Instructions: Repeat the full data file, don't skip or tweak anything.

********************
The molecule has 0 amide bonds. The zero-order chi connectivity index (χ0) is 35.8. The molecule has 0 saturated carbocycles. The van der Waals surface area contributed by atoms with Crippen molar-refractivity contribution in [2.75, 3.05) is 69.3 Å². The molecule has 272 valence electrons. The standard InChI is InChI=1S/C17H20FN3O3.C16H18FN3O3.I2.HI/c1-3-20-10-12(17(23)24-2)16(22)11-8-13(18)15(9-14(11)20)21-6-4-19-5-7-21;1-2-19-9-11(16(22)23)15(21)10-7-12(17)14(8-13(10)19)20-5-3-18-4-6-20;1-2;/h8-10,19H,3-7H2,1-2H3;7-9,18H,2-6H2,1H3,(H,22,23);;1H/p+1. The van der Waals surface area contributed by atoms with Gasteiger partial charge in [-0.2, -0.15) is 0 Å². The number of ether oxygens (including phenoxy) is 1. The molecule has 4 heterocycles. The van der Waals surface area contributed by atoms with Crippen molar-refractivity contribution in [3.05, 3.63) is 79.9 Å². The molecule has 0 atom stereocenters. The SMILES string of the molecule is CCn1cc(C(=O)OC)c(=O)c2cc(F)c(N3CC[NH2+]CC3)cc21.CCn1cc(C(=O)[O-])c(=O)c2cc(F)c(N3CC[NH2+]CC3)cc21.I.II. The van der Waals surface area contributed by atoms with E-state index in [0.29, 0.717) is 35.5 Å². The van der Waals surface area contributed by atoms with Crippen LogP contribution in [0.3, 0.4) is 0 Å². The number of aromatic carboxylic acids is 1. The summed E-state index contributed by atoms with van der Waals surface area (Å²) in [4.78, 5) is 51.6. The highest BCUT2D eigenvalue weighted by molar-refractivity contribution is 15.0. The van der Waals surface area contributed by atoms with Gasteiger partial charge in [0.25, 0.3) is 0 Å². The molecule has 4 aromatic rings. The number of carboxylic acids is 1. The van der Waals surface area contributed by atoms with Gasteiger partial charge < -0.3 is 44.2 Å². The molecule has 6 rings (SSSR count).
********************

The molecule has 0 amide bonds. The zero-order chi connectivity index (χ0) is 35.8. The molecule has 0 saturated carbocycles. The van der Waals surface area contributed by atoms with Crippen molar-refractivity contribution in [2.75, 3.05) is 69.3 Å². The molecule has 272 valence electrons. The standard InChI is InChI=1S/C17H20FN3O3.C16H18FN3O3.I2.HI/c1-3-20-10-12(17(23)24-2)16(22)11-8-13(18)15(9-14(11)20)21-6-4-19-5-7-21;1-2-19-9-11(16(22)23)15(21)10-7-12(17)14(8-13(10)19)20-5-3-18-4-6-20;1-2;/h8-10,19H,3-7H2,1-2H3;7-9,18H,2-6H2,1H3,(H,22,23);;1H/p+1. The van der Waals surface area contributed by atoms with Gasteiger partial charge in [-0.2, -0.15) is 0 Å². The number of ether oxygens (including phenoxy) is 1. The molecule has 4 heterocycles. The van der Waals surface area contributed by atoms with Crippen molar-refractivity contribution in [3.05, 3.63) is 79.9 Å². The molecule has 0 atom stereocenters. The SMILES string of the molecule is CCn1cc(C(=O)OC)c(=O)c2cc(F)c(N3CC[NH2+]CC3)cc21.CCn1cc(C(=O)[O-])c(=O)c2cc(F)c(N3CC[NH2+]CC3)cc21.I.II. The van der Waals surface area contributed by atoms with E-state index in [0.29, 0.717) is 35.5 Å². The van der Waals surface area contributed by atoms with Crippen LogP contribution in [0.3, 0.4) is 0 Å². The number of aromatic carboxylic acids is 1. The summed E-state index contributed by atoms with van der Waals surface area (Å²) in [4.78, 5) is 51.6. The highest BCUT2D eigenvalue weighted by molar-refractivity contribution is 15.0. The van der Waals surface area contributed by atoms with Gasteiger partial charge in [0.25, 0.3) is 0 Å². The molecule has 4 aromatic rings. The number of carboxylic acids is 1. The van der Waals surface area contributed by atoms with Gasteiger partial charge < -0.3 is 44.2 Å². The molecule has 6 rings (SSSR count).